Impeachable offenses of a perjurious and obstructive nature are happening in practically every scene of Shakespeare's King John. Almost everyone is forsworn at some point, and high-handed rhetoric is continually enlisted to justify it.
King Phillip of France goes back on his alliance with King John. The Pope's legate, Cardinal Pandulph, excommunicates John in order to incite a war. Constance, a would-be Queen Mother, makes a deal with the French king in order to gain the British crown for her reluctant 10-year-old son. And King John shifts allegiances as often as Linda Tripp changes phone tapes.
These are Machiavellian characters at their best. And director Daniel Kleinfeld had them played as such. Peter Brown's King John slithered through the office of royalty with a smug self-righteousness that only his mother could find winning. Stuart Hutchison's Cardinal came across with a highly distasteful arrogance that befitted his panderous meddling, which results in the death of thousands. And Getchie Argetsinger, as Elinor, and Wendy Walker, as Constance -- both mothers to the dueling heirs to the throne, John and Arthur -- each served up a healthy dose of Lady MacBethlike conniving.
Kleinfeld and his team rendered a highly competent and professional retelling of the story of King John. But the aloof, calculating environment ultimately lacked the passion necessary to make this revival truly engaging.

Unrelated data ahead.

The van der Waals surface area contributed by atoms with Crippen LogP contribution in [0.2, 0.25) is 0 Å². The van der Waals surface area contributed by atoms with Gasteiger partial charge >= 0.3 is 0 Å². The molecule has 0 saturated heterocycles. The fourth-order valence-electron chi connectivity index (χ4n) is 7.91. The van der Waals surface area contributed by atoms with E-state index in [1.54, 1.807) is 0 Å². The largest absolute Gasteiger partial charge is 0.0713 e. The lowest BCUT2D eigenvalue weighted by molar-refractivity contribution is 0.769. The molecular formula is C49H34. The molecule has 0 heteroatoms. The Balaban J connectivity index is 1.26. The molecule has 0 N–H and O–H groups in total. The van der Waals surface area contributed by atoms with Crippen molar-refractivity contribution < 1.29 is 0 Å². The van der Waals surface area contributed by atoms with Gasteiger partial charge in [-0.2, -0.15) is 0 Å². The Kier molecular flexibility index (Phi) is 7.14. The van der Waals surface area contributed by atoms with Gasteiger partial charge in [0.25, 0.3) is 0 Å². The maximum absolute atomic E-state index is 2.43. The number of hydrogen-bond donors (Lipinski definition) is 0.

Only two characters elicit sympathy. One is the rightful heir to England's throne, the pitiable youth Prince Arthur. The other is Blanch, who must choose between her husband and her blood kin when war breaks out following her marriage. In this production's most heart-wrenching tableau, she stood in the middle of the stage with her outstretched arms reaching to both camps. A silk scarf hung from her hand like blood flowing off her wrist. This emotional portrait was courtesy of the combined talents of Melanie Anastasia Brown and Kleinfeld.
Other noteworthy performances included Stuart Hutchison's smarmy Cardinal, Bill Corry's quirky Angiers, and Yuri Lowenthal's fiery Louis, particularly in his commanding monologue near the end of the play.
Set in Shakespearen never-never-land, most of the production values were effective if uninspired. The set, by Dan Jagendorf, was a basic assemblage of nondescript canvas, metal, and open stage machinery - lighting and such. The Pollock-like, splattered suits and army fatigues were creatively prepared by Rebecca Bernstein. (Though why was the Cardinal wearing a ceremonial academic robe?) Ed Gilmartin's fight choreography ignited scenes convincingly, with the exception of the first battle scene, which was staged like a Keystone Cops episode. The sonic music and sound design by Brian Stillman - incorporating battle calls, drumming, The Clash andTheWilliam Tell Overture - were production highlights. Stillman's aural landscape was eerie and evocative, two qualities missing from this otherwise prosaic production.
Lighting: 1/Sound: 2
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Copyright 1999 James A. Lopata